What can the example of Bangladesh tell us about the present state of development cooperation? That money alone is not the solution to poverty alleviation. If development is not rooted in local philanthropy it will remain a world apart, playing according to its own rules. Both donors and top level NGO management live worlds apart from the reality on the ground. What we are witnessing is a slow, but massive co-option into the drama of 'working for the grassroots' where the people, whose suffering projects are to alleviate, remain faceless masses. How often do we really hear their stories? How often does development by the people become a concrete reality?

There are no equal partnerships in a system based on institutions giving money and receivers channeling it down along long routes to a peasant or slum dweller in Bangladesh. Money corrupts and development without an ideological commitment becomes an empty venture. It was with a sense of strong disillusionment that I left the promised land of NGOs and an ever stronger conviction that all the locals who claim that Bangladesh would be better off without donor money are right.

So, how should we proceed from here? There are no easy answers, but I would claim that honest dialogues are a good start. There are many committed, crtically minded individuals who have a long history in the devlopment sector who are presently being integrated into the dialogue process of Vasumbhaiva Kutumbakan.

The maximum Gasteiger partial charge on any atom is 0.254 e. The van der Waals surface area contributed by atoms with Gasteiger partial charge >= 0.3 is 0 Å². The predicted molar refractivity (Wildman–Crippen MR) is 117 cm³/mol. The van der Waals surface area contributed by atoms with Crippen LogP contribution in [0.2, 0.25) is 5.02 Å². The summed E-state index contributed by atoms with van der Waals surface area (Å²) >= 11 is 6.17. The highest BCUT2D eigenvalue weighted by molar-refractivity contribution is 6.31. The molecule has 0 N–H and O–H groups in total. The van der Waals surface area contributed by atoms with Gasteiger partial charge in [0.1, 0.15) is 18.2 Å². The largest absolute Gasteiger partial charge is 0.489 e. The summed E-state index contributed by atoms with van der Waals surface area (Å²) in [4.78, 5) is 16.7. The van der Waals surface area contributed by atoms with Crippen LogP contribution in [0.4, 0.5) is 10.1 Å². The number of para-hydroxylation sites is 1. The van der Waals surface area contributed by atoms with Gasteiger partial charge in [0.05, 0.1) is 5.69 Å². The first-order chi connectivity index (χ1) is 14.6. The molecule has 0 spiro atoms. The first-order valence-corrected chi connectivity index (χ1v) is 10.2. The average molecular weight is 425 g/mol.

Theme: Pollution in Dhaka - lead and feeble protests

Bangladeshis themselves refer to Dhaka as a gas chamber. The city of 9 million inhabitants has been ranked as the most polluted in Asia. Exhausts from nearly 175 000 motor vehicles, including 40 000 auto rickshaws, saturate the air with 50 tonnes of lead annually. Chronic respiratory diseases are on the rise and doctors are prescribing inhalators assembly line style. An estimated 15 000 premature deaths and several million cases of sickness are thought to be caused by exposure to air pollution.

According to a report, edited by Dr. Naila Kabir of the Child Development Centre of the Childrens' hospital in Dhaka, lead concentration in the air in Dhaka is the highest in the world. It far surpasses the safe blood lead level recommended by WHO. Lead pollution causes brain damage in children manifesting itself in extremely difficult behaviourial problems and learning difficulties. Treatment of lead toxicity is both very expensive and hazardous. The most visible effects are seen in poor children whose living environment puts them at risk. They do not receive an adequate diet which cushions the effect of lead in the blood.